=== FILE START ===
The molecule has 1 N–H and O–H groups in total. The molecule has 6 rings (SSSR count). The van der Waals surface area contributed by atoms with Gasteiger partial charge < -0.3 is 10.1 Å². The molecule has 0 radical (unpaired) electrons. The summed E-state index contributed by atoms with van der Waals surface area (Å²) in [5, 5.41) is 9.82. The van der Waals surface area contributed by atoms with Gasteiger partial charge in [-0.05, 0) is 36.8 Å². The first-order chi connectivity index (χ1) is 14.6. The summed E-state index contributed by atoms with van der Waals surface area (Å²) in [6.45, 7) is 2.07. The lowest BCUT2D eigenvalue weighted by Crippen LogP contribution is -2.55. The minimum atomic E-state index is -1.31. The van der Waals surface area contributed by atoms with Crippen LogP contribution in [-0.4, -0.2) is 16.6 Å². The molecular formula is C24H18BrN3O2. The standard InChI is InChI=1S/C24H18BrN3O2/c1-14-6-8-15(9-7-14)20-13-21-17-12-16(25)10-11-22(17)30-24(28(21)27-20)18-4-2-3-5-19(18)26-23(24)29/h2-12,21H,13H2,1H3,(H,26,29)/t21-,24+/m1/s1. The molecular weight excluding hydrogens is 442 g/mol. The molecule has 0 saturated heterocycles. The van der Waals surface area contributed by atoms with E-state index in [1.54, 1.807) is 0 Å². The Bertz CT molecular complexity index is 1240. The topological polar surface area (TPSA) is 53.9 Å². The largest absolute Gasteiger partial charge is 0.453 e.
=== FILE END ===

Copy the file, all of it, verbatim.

The molecule has 1 N–H and O–H groups in total. The molecule has 6 rings (SSSR count). The van der Waals surface area contributed by atoms with Gasteiger partial charge < -0.3 is 10.1 Å². The molecule has 0 radical (unpaired) electrons. The summed E-state index contributed by atoms with van der Waals surface area (Å²) in [5, 5.41) is 9.82. The van der Waals surface area contributed by atoms with Gasteiger partial charge in [-0.05, 0) is 36.8 Å². The first-order chi connectivity index (χ1) is 14.6. The summed E-state index contributed by atoms with van der Waals surface area (Å²) in [6.45, 7) is 2.07. The lowest BCUT2D eigenvalue weighted by Crippen LogP contribution is -2.55. The minimum atomic E-state index is -1.31. The van der Waals surface area contributed by atoms with Crippen LogP contribution in [-0.4, -0.2) is 16.6 Å². The molecular formula is C24H18BrN3O2. The standard InChI is InChI=1S/C24H18BrN3O2/c1-14-6-8-15(9-7-14)20-13-21-17-12-16(25)10-11-22(17)30-24(28(21)27-20)18-4-2-3-5-19(18)26-23(24)29/h2-12,21H,13H2,1H3,(H,26,29)/t21-,24+/m1/s1. The molecular weight excluding hydrogens is 442 g/mol. The molecule has 0 saturated heterocycles. The van der Waals surface area contributed by atoms with E-state index in [1.54, 1.807) is 0 Å². The Bertz CT molecular complexity index is 1240. The topological polar surface area (TPSA) is 53.9 Å². The largest absolute Gasteiger partial charge is 0.453 e.